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The Trials of Mrs. K.

Seeking Justice in a World with Witches

In March 2009, in a small town in Malawi, a nurse at the local hospital was accused of teaching witchcraft to children. Amid swirling rumors, “Mrs. K.” tried to defend her reputation, but the community nevertheless grew increasingly hostile. The legal, social, and psychological trials that she endured in the struggle to clear her name left her life in shambles, and she died a few years later.
 
In The Trials of Mrs. K., Adam Ashforth studies this and similar stories of witchcraft that continue to circulate in Malawi. At the heart of the book is Ashforth’s desire to understand how claims to truth, the pursuit of justice, and demands for security work in contemporary Africa, where stories of witchcraft can be terrifying. Guiding us through the history of legal customs and their interactions with the court of public opinion, Ashforth asks challenging questions about responsibility, occult forces, and the imperfect but vital mechanisms of law. A beautifully written and provocative book, The Trials of Mrs. K. will be an essential text for understanding what justice means in a fragile and dangerous world.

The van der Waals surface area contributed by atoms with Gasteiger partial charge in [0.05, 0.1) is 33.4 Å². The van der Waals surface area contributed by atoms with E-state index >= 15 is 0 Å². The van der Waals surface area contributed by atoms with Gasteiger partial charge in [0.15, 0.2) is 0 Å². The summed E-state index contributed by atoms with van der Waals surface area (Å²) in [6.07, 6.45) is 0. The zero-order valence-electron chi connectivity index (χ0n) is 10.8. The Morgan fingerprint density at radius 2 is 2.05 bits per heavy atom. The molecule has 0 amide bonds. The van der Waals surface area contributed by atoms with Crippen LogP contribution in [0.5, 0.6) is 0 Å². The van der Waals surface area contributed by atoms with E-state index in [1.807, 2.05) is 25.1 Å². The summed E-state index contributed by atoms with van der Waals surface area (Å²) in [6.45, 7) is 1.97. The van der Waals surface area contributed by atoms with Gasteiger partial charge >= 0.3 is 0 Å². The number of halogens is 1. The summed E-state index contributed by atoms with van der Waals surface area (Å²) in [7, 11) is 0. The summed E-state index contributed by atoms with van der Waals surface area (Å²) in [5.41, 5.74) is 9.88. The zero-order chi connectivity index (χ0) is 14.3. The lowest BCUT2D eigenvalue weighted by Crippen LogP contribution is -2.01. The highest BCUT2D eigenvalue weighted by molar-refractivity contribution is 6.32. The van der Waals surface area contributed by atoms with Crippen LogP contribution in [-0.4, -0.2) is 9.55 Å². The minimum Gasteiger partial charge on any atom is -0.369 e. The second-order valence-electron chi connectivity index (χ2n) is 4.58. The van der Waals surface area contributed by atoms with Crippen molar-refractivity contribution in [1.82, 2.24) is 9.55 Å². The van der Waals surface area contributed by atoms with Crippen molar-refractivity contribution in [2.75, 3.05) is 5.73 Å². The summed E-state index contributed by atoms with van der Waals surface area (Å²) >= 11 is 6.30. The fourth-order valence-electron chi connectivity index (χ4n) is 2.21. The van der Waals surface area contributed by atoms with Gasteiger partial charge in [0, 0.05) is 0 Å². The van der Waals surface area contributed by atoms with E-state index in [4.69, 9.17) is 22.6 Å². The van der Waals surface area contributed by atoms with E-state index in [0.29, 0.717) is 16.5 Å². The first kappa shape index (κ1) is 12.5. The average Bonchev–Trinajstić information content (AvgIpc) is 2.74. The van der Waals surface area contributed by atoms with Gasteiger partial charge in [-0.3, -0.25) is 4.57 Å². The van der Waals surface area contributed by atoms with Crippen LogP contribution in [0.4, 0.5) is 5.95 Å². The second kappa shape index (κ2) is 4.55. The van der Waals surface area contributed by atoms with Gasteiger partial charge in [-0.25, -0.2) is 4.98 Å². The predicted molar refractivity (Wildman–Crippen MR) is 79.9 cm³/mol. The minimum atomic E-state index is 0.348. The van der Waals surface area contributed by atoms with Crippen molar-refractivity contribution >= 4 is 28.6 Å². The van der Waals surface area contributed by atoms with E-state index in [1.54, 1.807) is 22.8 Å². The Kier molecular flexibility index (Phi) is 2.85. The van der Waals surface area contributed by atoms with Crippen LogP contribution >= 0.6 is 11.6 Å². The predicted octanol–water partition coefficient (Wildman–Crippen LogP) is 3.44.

192 pages | 6 x 9 | © 2018

African Studies

Anthropology: Cultural and Social Anthropology

Political Science: Comparative Politics

Reviews

“Ashforth has written a marvelous, original book that brings together the rich ethnographic qualities of his memoir, Madumo: A Man Bewitched, and the trenchant political analyses of his monograph, Witchcraft, Violence, and Democracy in South Africa. His investigation of the ‘modernity of witchcraft’ clearly demonstrates that witchcraft is squarely of the here and now and profoundly present in the everyday lives of the ordinary Malawians whose stories the text pursues. Ashforth’s highly accessible prose transports the reader deep into the world with witchcraft that his subjects inhabit, making this a vivid and fascinating book.”

Katherine Luongo, Northeastern University

Table of Contents

Prelude
Introduction

1 The Most Abhorrent Crime
2 The Name of the Witch
3 A Fair Forum?
4 A Witch in the Family
5 The Case of the Kasitos
6 When a Witch Confesses
7 A Child’s Tale
8 Judgment Day for Mrs. K.
9 Human Rights, Norwegians, and the “President of Witches”
10  “Material Dreaming” and the Ways Witchcraft Stories Work
11 Truth and Consequences: The Work of Witchcraft Stories
12 In Defense of Witch Trials
 
Acknowledgments
Appendix 1: The Malawi Journals Project
Appendix 2: Alice_090312
Appendix 3: Bibliographic Essay
Works Cited
Index

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